- Go Now (1995) – Shortly before he wowed the film world in Trainspotting, Carlyle played a character who couldn’t be more different than that film’s Frank Begbie in Michael Winterbottom’s Go Now. An easy-going plaster craftsman and semi-serious football player, Nick Cameron’s life changes irrevocably when he begins to show symptoms of the debilitating disease multiple sclerosis (MS). As his world slowly, but inevitably crumbles around him, he (and those who love him) all become victims. At its heart, Go Now is an examination of the effect of a devastating disease on relationships. As Nick’s condition worsens and he becomes at turns moody, sullen and angry. His rails at his friends for walking on eggshells around him, and his significant other for patronizing him. As serious as the material is, director Michael Winterbottom brilliantly counterbalances the seriousness of the subject with off-color humor, never letting it get overly melodramatic or maudlin. It’s a great cast, headed by Carlyle’s raw and very brave performance as Nick. It is both heartbreaking and explosive.
- Carla’s Song (1996) – Another Ken Loach film, this one takes on the Reagan-era war in Nicaragua. Carlyle plays George, a young, dissatisfied Glasgow bus driver who allows Carla, a penniless young Nicaraguan woman to ride the bus without paying her fare. Smitten, George pursues her only to find that she is an emotionally fragile victim of war. The horrors she has witnessed emerge as scars both inside and out. Hoping to better understand Carla, George accompanies her back to Nicaragua, but he is very clearly out of his depth there as he experiences the war first hand. Carlyle infuses George with a sweetness and tenderness, and the young Nicaraguan actress Oyanka Cabezas as the tortured Carla is also wonderful. The always-watchable Scott Glenn is great in the role of an ex-CIA agent now working for an NGO.
- The Full Monty (1997) – Listed 25th on the British Film Institute’s index of the 20th Century’s Top 100 British Films, The Full Monty is a funny and at the same time poignant little movie about a group of six unemployed steel factory workers in Sheffield, England. Inspired by a desperate need to meet child support payments to his ex-wife—or lose joint custody of his young son—Gaz (Carlyle) hatches an insane plot. After witnessing the effect of a women-only Chippendale’s night at the local workmen’s club, he convinces his best friend and other former co-workers to put on their own strip show. As funny as it is, The Full Monty is really a story about the human spirit as each of the men ironically gains a measure of dignity through carrying out Gaz’s potentially humiliating and embarrassing plan. Carlyle’s star-making turn is one of several memorable performances in this ensemble film. Tom Wilkinson, well before he became a star gives an equally affecting performance as the workers’ former foreman, a middle management guy, who is now, suddenly, only their equal: unemployed and chronically out of work.
- Looking After JoJo (1998) – This BBC miniseries takes a gritty and deeply disturbing look at the criminal culture of early ‘80s Edinburgh, Scotland. JoJo McCann (Carlyle) is a petty thief who works for his uncle, local publican and crime boss Charlie. Practically born to life a crime, stealing cigarettes and petty cash from local merchants, JoJo knows no other way of living. Trying to strike out on his own and break away from Charlie, he gets pulled into a newer and more dangerous business—dealing heroin. Looking After JoJo is a brutaly uncompromising examination of this world from the inside out. There is no cure; no redemption, only a quickly accelerating descent into hell. Carlyle’s performance is mesmerizing, frightening—even and heartbreaking. This is a very difficult BBC miniseries to watch, as horrifying as any horror film, made more so by its grip on a very grim reality.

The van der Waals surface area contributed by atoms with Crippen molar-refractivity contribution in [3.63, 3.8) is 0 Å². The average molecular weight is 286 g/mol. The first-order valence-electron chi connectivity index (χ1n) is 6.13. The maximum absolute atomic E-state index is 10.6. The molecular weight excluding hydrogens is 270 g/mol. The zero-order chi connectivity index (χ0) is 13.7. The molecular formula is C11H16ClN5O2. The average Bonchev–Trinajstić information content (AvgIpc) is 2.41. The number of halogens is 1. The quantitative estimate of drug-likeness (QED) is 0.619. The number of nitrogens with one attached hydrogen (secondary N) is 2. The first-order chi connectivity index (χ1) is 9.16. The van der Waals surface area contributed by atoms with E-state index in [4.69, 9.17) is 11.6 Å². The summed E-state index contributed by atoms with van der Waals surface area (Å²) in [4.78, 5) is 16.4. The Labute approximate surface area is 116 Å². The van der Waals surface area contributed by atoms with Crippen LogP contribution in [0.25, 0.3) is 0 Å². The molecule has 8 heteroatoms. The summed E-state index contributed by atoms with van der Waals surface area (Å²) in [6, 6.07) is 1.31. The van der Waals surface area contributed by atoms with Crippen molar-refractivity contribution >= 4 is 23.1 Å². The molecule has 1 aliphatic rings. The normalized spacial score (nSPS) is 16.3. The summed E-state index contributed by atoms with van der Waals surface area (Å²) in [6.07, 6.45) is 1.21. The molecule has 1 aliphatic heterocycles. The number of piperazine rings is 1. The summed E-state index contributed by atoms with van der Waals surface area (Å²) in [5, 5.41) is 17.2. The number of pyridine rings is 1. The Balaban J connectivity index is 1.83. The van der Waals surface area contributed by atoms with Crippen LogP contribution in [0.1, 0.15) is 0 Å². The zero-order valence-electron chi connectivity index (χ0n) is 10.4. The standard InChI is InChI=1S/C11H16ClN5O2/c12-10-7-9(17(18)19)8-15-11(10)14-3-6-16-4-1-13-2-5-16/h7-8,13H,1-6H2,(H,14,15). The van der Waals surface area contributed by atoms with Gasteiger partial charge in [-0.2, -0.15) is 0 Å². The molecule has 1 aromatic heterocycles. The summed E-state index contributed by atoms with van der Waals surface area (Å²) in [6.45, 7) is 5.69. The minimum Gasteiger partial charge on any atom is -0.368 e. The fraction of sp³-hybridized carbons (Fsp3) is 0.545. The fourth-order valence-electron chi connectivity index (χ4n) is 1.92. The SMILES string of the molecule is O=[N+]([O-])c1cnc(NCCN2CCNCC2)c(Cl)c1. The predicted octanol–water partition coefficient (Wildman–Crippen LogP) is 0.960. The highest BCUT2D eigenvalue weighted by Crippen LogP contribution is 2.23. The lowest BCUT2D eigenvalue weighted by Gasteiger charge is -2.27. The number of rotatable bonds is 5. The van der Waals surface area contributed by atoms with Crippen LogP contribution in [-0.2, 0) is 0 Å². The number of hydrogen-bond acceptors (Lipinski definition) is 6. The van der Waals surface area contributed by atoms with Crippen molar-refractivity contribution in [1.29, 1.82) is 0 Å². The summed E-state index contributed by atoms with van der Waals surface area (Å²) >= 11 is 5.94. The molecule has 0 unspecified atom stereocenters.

- Plunkett and MacLeane (1999) – This 18th Century tale of gentlemen highwaymen is a wild and amusing ride. Carlyle plays an Plunkett, an apothecary who’s turned to a life of crime, if only to raise enough money to go to America. Enlisting penniless nobleman MacLeane (Trainspotting’s Johnny Lee Miller) as a partner in crime, Plunkett plans to plunder the rich. My complete review of this film is available elsewhere on Blogcritics.
- Mighty Celt (2005) – If the 1990s was the decade of Robert Carlye’s ne’er do wells and losers, his roles in the 2000s have tended to be less volatile and violent, but no less intense. In this film co-starring Gillian Anderson and young Northern Irish actor Tyrone McKenna, as well as Ken Stott, Carlyle plays a former IRA fugitive who’s returned to Belfast after several years on the run. O (yes, that’s his name) hopes to settle down now that the war is over. He longs for a more normal existence with his former lover Kate (Anderson), whom he pursues with a lovely genteel charm. Their story frames the movie’s main narrative concerning Kate’s son Donal and his racing greyhound The Mighty Celt. This is a wonderful family film with terrific performances and a lovely love story beneath the family drama.